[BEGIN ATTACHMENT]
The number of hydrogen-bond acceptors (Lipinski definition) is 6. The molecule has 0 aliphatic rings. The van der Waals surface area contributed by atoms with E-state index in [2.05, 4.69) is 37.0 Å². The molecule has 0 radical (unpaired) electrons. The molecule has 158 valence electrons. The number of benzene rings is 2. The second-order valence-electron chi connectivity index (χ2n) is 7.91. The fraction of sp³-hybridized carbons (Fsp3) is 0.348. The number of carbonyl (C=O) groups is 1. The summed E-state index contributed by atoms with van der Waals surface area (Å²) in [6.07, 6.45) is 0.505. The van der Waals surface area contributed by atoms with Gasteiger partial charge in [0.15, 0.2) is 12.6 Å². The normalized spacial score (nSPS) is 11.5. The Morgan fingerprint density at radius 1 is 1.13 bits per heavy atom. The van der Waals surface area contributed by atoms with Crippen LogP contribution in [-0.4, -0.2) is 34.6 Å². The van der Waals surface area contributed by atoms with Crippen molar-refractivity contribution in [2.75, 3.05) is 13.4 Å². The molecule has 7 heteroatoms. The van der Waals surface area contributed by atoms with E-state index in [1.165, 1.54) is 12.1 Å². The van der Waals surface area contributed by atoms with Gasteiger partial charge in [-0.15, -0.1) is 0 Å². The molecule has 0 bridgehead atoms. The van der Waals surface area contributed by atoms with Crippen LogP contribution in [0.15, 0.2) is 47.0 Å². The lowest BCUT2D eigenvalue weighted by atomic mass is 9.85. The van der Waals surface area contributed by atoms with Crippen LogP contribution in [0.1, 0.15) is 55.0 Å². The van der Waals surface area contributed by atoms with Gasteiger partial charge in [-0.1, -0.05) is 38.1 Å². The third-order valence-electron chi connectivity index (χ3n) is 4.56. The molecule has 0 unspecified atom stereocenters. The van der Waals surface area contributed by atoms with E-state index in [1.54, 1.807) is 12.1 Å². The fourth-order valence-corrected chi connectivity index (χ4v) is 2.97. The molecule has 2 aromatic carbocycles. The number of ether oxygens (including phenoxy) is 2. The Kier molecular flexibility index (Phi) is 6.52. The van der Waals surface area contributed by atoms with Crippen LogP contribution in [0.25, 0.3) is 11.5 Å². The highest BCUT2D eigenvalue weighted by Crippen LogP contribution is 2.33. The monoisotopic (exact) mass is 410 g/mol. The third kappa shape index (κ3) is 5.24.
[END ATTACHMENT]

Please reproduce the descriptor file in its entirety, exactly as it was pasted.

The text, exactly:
The number of hydrogen-bond acceptors (Lipinski definition) is 6. The molecule has 0 aliphatic rings. The van der Waals surface area contributed by atoms with E-state index in [2.05, 4.69) is 37.0 Å². The molecule has 0 radical (unpaired) electrons. The molecule has 158 valence electrons. The number of benzene rings is 2. The second-order valence-electron chi connectivity index (χ2n) is 7.91. The fraction of sp³-hybridized carbons (Fsp3) is 0.348. The number of carbonyl (C=O) groups is 1. The summed E-state index contributed by atoms with van der Waals surface area (Å²) in [6.07, 6.45) is 0.505. The van der Waals surface area contributed by atoms with Gasteiger partial charge in [0.15, 0.2) is 12.6 Å². The normalized spacial score (nSPS) is 11.5. The Morgan fingerprint density at radius 1 is 1.13 bits per heavy atom. The van der Waals surface area contributed by atoms with Crippen LogP contribution in [-0.4, -0.2) is 34.6 Å². The van der Waals surface area contributed by atoms with Crippen molar-refractivity contribution in [2.75, 3.05) is 13.4 Å². The molecule has 7 heteroatoms. The van der Waals surface area contributed by atoms with E-state index in [1.165, 1.54) is 12.1 Å². The van der Waals surface area contributed by atoms with Gasteiger partial charge in [-0.15, -0.1) is 0 Å². The molecule has 0 bridgehead atoms. The van der Waals surface area contributed by atoms with Crippen LogP contribution in [0.15, 0.2) is 47.0 Å². The lowest BCUT2D eigenvalue weighted by atomic mass is 9.85. The van der Waals surface area contributed by atoms with Crippen LogP contribution in [0.1, 0.15) is 55.0 Å². The van der Waals surface area contributed by atoms with Gasteiger partial charge in [-0.1, -0.05) is 38.1 Å². The third-order valence-electron chi connectivity index (χ3n) is 4.56. The molecule has 0 unspecified atom stereocenters. The van der Waals surface area contributed by atoms with E-state index in [1.54, 1.807) is 12.1 Å². The fourth-order valence-corrected chi connectivity index (χ4v) is 2.97. The molecule has 2 aromatic carbocycles. The number of ether oxygens (including phenoxy) is 2. The Kier molecular flexibility index (Phi) is 6.52. The van der Waals surface area contributed by atoms with Crippen LogP contribution in [0.25, 0.3) is 11.5 Å². The highest BCUT2D eigenvalue weighted by Crippen LogP contribution is 2.33. The monoisotopic (exact) mass is 410 g/mol. The third kappa shape index (κ3) is 5.24.